Signed at London, August 9, 1870

PRESENTED TO BOTH HOUSES OF PARLIAMENT BY
COMMAND OF HER MAJESTY, 1871

(Ratifications exchanged at London, August 26, 1870)

Her Majesty the Queen of the United Kingdom of Great Britain and Ireland, and His Majesty the King of Prussia, being desirous at the present time of recording in a solemn Act their fixed determination to maintain the independence and neutrality of Belgium, as provided in Article VII of the Treaty signed at London on the 19th of April, 1839, between Belgium and the Netherlands, which Article was declared by the Quintuple Treaty of 1839 to be considered as having the same force and value as if textually inserted in the said Quintuple Treaty, their said Majesties have determined to conclude between themselves a separate Treaty, which, without impairing or invalidating the conditions of the said Quintuple Treaty, shall be subsidiary and accessory to it; and they have accordingly named as their Plenipotentiaries for that purpose, that is to say. * * *

Who, after having communicated to each other their respective full powers, found in good and due form, have agreed upon and concluded the following Articles:

ARTICLE I

His Majesty the King of Prussia having declared that, notwithstanding the hostilities in which the North German Confederation is engaged with France, it is his fixed determination to respect the neutrality of Belgium, so long as the same shall be respected by France, Her Majesty the Queen of the United Kingdom of Great Britain and Ireland on her part declares that, if during the said hostilities the armies of France should violate that neutrality, she will be prepared to co-operate with His Prussian Majesty for the defense of the same in such manner as may be mutually agreed upon, employing for that purpose her naval and military forces to insure its observance, and to maintain, in conjunction with His Prussian Majesty, then and thereafter, the independence and neutrality of Belgium.

It is clearly understood that Her Majesty the Queen of the United Kingdom of Great Britain and Ireland does not engage herself by this Treaty to take part in any of the general operations of the war now carried on between the North German Confederation and France, beyond the limits of Belgium, as defined in the Treaty between Belgium and the Netherlands of April 19, 1839.

ARTICLE II

His Majesty the King of Prussia agrees on his part, in the event provided for in the foregoing Article, to co-operate with Her Majesty the Queen of the United Kingdom of Great Britain and Ireland, employing his naval and military forces for the purpose aforesaid; and, the case arising, to concert with Her Majesty the measures which shall be taken, separately or in common, to secure the neutrality and independence of Belgium.

ARTICLE III

This Treaty shall be binding on the High Contracting Parties during the continuance of the present war between the North German Confederation and France, and for twelve months after the ratification of any Treaty of Peace concluded between those Parties; and on the expiration of that time the independence and neutrality of Belgium will, so far as the High Contracting Parties are respectively concerned, continue to rest as heretofore on Article I of the Quintuple Treaty of the 19th of April, 1839.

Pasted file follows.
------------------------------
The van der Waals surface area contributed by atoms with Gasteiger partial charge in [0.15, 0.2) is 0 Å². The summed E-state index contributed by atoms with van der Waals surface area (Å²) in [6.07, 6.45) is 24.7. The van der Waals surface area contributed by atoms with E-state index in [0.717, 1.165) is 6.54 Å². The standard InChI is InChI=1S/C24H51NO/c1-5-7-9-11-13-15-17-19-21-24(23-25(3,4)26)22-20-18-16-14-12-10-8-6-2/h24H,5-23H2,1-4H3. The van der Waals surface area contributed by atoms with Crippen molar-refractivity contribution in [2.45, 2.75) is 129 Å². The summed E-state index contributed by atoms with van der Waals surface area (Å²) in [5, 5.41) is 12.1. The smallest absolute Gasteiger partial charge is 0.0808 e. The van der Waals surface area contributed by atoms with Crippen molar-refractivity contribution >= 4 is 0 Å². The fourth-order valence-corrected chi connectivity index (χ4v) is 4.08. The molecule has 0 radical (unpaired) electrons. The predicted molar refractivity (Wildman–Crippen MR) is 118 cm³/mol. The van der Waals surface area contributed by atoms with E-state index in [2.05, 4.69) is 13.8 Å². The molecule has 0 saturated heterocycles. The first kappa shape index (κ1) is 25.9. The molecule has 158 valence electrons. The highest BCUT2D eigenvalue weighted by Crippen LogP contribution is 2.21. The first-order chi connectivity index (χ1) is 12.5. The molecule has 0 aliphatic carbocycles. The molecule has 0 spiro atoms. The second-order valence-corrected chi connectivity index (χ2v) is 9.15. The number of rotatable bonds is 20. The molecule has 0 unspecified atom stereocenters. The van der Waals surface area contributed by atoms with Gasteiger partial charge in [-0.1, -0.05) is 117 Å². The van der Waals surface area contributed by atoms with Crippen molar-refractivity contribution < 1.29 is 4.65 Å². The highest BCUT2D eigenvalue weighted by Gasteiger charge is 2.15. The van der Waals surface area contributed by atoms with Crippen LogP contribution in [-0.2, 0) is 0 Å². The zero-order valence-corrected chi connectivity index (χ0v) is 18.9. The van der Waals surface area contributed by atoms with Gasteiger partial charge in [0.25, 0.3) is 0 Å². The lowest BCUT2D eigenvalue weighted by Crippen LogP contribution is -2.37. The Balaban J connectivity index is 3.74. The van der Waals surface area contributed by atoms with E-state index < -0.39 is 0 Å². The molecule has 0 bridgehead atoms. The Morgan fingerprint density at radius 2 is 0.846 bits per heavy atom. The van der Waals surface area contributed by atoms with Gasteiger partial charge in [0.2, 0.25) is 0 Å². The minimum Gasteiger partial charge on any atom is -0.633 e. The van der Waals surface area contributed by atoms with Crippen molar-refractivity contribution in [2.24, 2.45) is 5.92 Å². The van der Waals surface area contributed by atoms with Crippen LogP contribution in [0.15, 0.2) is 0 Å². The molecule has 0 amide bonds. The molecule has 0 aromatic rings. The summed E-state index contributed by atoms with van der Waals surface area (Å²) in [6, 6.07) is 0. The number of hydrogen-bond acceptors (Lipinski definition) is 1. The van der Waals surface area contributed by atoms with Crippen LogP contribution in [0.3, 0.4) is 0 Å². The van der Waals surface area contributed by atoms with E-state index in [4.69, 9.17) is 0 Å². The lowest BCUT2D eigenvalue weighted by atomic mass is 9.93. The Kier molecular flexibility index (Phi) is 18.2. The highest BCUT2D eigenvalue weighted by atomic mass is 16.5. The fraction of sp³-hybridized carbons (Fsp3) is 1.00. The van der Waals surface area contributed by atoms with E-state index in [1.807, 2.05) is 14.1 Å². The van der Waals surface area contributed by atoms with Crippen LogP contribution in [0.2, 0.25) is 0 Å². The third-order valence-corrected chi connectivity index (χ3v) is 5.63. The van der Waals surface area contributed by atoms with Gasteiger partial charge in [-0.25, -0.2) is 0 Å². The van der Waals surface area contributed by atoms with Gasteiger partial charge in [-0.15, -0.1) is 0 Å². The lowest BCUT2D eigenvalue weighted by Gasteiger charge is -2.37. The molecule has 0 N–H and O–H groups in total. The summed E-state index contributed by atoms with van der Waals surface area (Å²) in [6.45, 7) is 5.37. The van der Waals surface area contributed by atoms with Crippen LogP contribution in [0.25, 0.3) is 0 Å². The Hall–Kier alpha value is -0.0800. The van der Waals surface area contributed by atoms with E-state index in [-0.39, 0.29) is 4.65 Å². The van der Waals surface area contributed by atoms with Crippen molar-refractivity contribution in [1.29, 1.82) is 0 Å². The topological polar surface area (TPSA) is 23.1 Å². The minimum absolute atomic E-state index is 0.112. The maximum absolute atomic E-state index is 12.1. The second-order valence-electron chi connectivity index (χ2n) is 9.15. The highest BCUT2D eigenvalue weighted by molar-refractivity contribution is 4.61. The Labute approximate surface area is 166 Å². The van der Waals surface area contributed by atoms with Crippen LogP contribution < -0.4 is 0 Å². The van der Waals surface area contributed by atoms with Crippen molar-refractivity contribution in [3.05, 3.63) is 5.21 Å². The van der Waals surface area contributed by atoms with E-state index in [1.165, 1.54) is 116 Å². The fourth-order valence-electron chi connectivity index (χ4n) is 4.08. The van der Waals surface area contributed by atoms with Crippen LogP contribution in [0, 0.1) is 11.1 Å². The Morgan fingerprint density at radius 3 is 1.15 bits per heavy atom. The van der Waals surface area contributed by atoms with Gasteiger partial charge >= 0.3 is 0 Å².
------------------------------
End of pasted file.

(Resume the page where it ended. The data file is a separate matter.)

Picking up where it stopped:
ARTICLE IV

The present Treaty shall be ratified, and the ratifications shall be exchanged at London as soon as possible.

In witness wherof the respective Plenipotentiaries have signed the same, and have affixed thereto the seal of their arms.

Done at London, the 9th day of August, in the year of our Lord 1870.

(L. S.) GRANVILLE,
(L. S.) BERNSTORFF.

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APPENDIX
C

TREATY
BETWEEN HER MAJESTY
AND THE EMPEROR OF THE FRENCH
RELATIVE TO
THE INDEPENDENCE AND NEUTRALITY
OF BELGIUM

Signed at London, August 11, 1870

PRESENTED TO BOTH HOUSES OF PARLIAMENT BY
COMMAND OF HER MAJESTY, 1871

(Ratifications exchanged at London, August 26, 1870)

Her Majesty the Queen of the United Kingdom of Great Britain and Ireland, and His Majesty the Emperor of the French, being desirous at the present time of recording in a solemn Act their fixed determination to maintain the independence and neutrality of Belgium, as provided by Article VII of the Treaty signed at London on the 19th of April, 1839, between Belgium and the Netherlands, which Article was declared by the Quintuple Treaty of 1839 to be considered as having the same force and value as if textually in the said Quintuple Treaty, their said Majesties have determined to conclude between themselves a separate Treaty, which, without impairing or invalidating the conditions of the said Quintuple Treaty, shall be subsidiary and accessory to it; and they have accordingly named as their Plenipotentiaries for the purpose, that is to say: * * *

Who, after having communicated to each other their respective full powers, found in good and due form, have agreed upon and concluded the following Articles:

ARTICLE I

His Majesty the Emperor of the French having declared that, notwithstanding the hostilities in which France is now engaged with the North German Confederation and its Allies, it is his fixed determination to respect the neutrality of Belgium, so long as the same shall be respected by the North German Confederation and its Allies, Her Majesty the Queen of the United Kingdom of Great Britain and Ireland on her part declares that, if during the said hostilities the armies of the North German Confederation and its Allies should violate that neutrality, she will be prepared to co-operate with His Imperial Majesty for the defense of the same in such manner as may be mutually ‘agreed upon, employing for that purpose her naval and military forces to insure its observance, and to maintain, in conjunction with His Imperial Majesty, then and thereafter, the independence and neutrality of Belgium.